# ABC Kernel and Summary Statistics

$\newcommand{\ystar}{y^{*}} \newcommand{\Ycal}{\mathcal{Y}} \newcommand{\isample}{^{(i)}} \newcommand{\kernel}{p_{\epsilon}(\ystar \mid y)} \newcommand{\jointABCpost}{p_{\epsilon}(\theta, y \mid \ystar)} \newcommand{\like}{p(y \mid \theta)} \newcommand{\prior}{p(\theta)} \newcommand{\truepost}{p(\theta \mid \ystar)} \newcommand{\ABCpost}{p_{\epsilon}(\theta \mid \ystar)} \newcommand{\ABClike}{p_{\epsilon}(\ystar \mid \theta)} \newcommand{\kerneltilde}{\tilde{p}_{\epsilon}(\ystar \mid y)} \newcommand{\zkernel}{Z_{\epsilon}} \newcommand{\truelike}{p(\ystar \mid \theta)}$

### Summary Statistics

To alleviate the curse of dimensionality, one often prefers to work with a lower-dimensional version of the observations: **summary statistics**. A summary statistics is simply a function of the data, whose output lives in a lower-dimensional space. If summary statistics $s(y)$ are **sufficient** then targeting $p_{\epsilon}(\theta \mid s(y))$ is equivalent to targeting the ABC posterior as there is no loss of information. Usually, it is very hard to find sufficient statistics so one settles for the best summary statistics one can find. Unless explicitly mentioned, we will not use summary statistics and instead work with the data directly.

### Kernel Properties

The ABC kernel $\kernel$ assigns a weight to a pseudo-observation $y$ based on how close it is to the true data $y$. The closer $y$ to $\ystar$, the larger the weight, the further $y$ from $\ystar$, the smaller. We would like the kernel to satisfy two properties:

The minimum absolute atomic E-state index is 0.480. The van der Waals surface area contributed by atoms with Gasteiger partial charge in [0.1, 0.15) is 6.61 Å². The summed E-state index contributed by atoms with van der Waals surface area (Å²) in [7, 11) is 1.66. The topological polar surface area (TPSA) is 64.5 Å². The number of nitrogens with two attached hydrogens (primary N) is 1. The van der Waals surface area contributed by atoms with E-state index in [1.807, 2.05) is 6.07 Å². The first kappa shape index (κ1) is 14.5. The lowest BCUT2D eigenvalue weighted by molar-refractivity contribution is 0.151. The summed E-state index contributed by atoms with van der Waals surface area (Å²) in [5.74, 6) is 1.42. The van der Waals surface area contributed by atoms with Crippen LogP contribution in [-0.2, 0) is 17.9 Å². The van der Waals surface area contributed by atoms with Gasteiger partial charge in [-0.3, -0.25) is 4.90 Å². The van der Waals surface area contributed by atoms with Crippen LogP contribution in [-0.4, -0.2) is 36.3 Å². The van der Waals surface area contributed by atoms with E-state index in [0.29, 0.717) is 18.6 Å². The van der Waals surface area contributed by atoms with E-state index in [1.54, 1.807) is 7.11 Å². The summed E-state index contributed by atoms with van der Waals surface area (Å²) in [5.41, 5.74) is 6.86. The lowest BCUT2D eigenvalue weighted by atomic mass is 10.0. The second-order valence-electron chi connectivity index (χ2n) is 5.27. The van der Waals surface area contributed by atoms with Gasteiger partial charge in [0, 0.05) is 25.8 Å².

- As the tolerance gets smaller, the ABC likelihood tends to the true likelihood. In particular, we assume tha the unnormalized kernel $\kerneltilde = \zkernel \kernel$ tends to the Dirac Delta function as the tolerance $\epsilon$ goes to $0$ $$ \kerneltilde \to \delta_{\ystar}(y) $$ where $\zkernel$ is the normalizing constant for the kernel. Thanks to this property we can show that the ABC likelihood tends to the true likelihood (and hence the ABC posterior tends to the true posterior) $$ \lim_{\epsilon \to 0} \ABClike = \lim_{\epsilon \to 0}\frac{\displaystyle \int \kerneltilde \like dy}{\displaystyle \int \kerneltilde dy} = \frac{\displaystyle \int \delta_{\ystar}(y) \like dy}{\displaystyle \int \delta_{\ystar}(y) dy} = \truelike $$
- As the tolerance gets larger, the ABC likelihood gives no information and is in fact constant, so that the ABC posterior tends to the prior. $$ \lim_{\epsilon \to \infty} \ABCpost = \left[\int_{\Ycal} \like dy \right] \prior = \prior $$

### Summary of Approximations in ABC

There are therefore two main source of approximation in ABC:

- Error induced by non-sufficient summary statistics $s(y)$, required to lower the dimensionality.
- Error induced by a positive bandwidth parameter $\epsilon > 0$ for the ABC kernel.